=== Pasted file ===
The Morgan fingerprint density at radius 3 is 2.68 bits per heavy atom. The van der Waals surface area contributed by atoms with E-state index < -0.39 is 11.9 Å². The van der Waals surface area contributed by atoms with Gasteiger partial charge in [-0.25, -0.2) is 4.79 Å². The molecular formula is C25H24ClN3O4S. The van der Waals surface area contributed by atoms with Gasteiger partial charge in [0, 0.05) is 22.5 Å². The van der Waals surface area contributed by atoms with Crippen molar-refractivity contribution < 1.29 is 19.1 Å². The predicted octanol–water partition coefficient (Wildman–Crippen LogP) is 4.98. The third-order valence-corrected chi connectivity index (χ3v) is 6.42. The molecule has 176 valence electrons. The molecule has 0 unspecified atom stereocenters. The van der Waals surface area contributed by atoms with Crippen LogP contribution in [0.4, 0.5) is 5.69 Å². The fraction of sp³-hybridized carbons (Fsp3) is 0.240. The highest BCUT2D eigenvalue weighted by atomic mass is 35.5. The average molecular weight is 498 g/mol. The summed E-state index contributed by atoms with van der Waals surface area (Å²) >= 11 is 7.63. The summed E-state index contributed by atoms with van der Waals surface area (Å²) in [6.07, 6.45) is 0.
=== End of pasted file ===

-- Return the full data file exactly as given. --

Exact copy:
The Morgan fingerprint density at radius 3 is 2.68 bits per heavy atom. The van der Waals surface area contributed by atoms with E-state index < -0.39 is 11.9 Å². The van der Waals surface area contributed by atoms with Gasteiger partial charge in [-0.25, -0.2) is 4.79 Å². The molecular formula is C25H24ClN3O4S. The van der Waals surface area contributed by atoms with Gasteiger partial charge in [0, 0.05) is 22.5 Å². The van der Waals surface area contributed by atoms with Crippen molar-refractivity contribution < 1.29 is 19.1 Å². The predicted octanol–water partition coefficient (Wildman–Crippen LogP) is 4.98. The third-order valence-corrected chi connectivity index (χ3v) is 6.42. The molecule has 176 valence electrons. The molecule has 0 unspecified atom stereocenters. The van der Waals surface area contributed by atoms with Crippen LogP contribution in [0.4, 0.5) is 5.69 Å². The fraction of sp³-hybridized carbons (Fsp3) is 0.240. The highest BCUT2D eigenvalue weighted by atomic mass is 35.5. The average molecular weight is 498 g/mol. The summed E-state index contributed by atoms with van der Waals surface area (Å²) >= 11 is 7.63. The summed E-state index contributed by atoms with van der Waals surface area (Å²) in [6.07, 6.45) is 0.